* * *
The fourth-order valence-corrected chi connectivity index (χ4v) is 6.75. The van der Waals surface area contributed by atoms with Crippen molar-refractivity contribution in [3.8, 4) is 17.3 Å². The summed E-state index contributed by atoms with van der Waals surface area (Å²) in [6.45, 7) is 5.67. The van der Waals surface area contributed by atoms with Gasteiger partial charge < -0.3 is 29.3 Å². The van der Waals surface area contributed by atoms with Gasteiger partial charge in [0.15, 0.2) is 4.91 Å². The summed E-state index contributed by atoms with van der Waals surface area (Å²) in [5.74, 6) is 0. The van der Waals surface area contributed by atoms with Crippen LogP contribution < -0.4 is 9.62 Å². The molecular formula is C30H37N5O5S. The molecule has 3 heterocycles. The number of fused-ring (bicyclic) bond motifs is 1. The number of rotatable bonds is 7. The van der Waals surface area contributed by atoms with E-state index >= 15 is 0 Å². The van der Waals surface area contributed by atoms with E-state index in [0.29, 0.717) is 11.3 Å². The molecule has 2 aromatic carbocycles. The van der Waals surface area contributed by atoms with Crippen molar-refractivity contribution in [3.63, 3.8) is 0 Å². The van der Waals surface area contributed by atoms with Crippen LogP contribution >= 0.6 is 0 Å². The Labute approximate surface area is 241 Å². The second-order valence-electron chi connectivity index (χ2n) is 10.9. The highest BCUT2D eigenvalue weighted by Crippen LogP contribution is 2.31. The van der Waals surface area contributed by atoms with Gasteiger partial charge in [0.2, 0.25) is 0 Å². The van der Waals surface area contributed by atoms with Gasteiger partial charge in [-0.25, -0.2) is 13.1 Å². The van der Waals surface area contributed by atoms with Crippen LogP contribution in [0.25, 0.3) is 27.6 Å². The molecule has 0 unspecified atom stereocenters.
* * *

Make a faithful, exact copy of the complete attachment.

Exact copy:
The fourth-order valence-corrected chi connectivity index (χ4v) is 6.75. The van der Waals surface area contributed by atoms with Crippen molar-refractivity contribution in [3.8, 4) is 17.3 Å². The summed E-state index contributed by atoms with van der Waals surface area (Å²) in [6.45, 7) is 5.67. The van der Waals surface area contributed by atoms with Gasteiger partial charge < -0.3 is 29.3 Å². The van der Waals surface area contributed by atoms with Gasteiger partial charge in [0.15, 0.2) is 4.91 Å². The summed E-state index contributed by atoms with van der Waals surface area (Å²) in [5.74, 6) is 0. The van der Waals surface area contributed by atoms with Crippen LogP contribution < -0.4 is 9.62 Å². The molecular formula is C30H37N5O5S. The molecule has 3 heterocycles. The number of fused-ring (bicyclic) bond motifs is 1. The number of rotatable bonds is 7. The van der Waals surface area contributed by atoms with E-state index >= 15 is 0 Å². The van der Waals surface area contributed by atoms with E-state index in [0.29, 0.717) is 11.3 Å². The molecule has 2 aromatic carbocycles. The van der Waals surface area contributed by atoms with Crippen molar-refractivity contribution in [3.63, 3.8) is 0 Å². The van der Waals surface area contributed by atoms with Crippen LogP contribution >= 0.6 is 0 Å². The Labute approximate surface area is 241 Å². The second-order valence-electron chi connectivity index (χ2n) is 10.9. The highest BCUT2D eigenvalue weighted by Crippen LogP contribution is 2.31. The van der Waals surface area contributed by atoms with Gasteiger partial charge in [0.2, 0.25) is 0 Å². The van der Waals surface area contributed by atoms with Gasteiger partial charge in [-0.25, -0.2) is 13.1 Å². The van der Waals surface area contributed by atoms with Crippen LogP contribution in [0.25, 0.3) is 27.6 Å². The molecule has 0 unspecified atom stereocenters.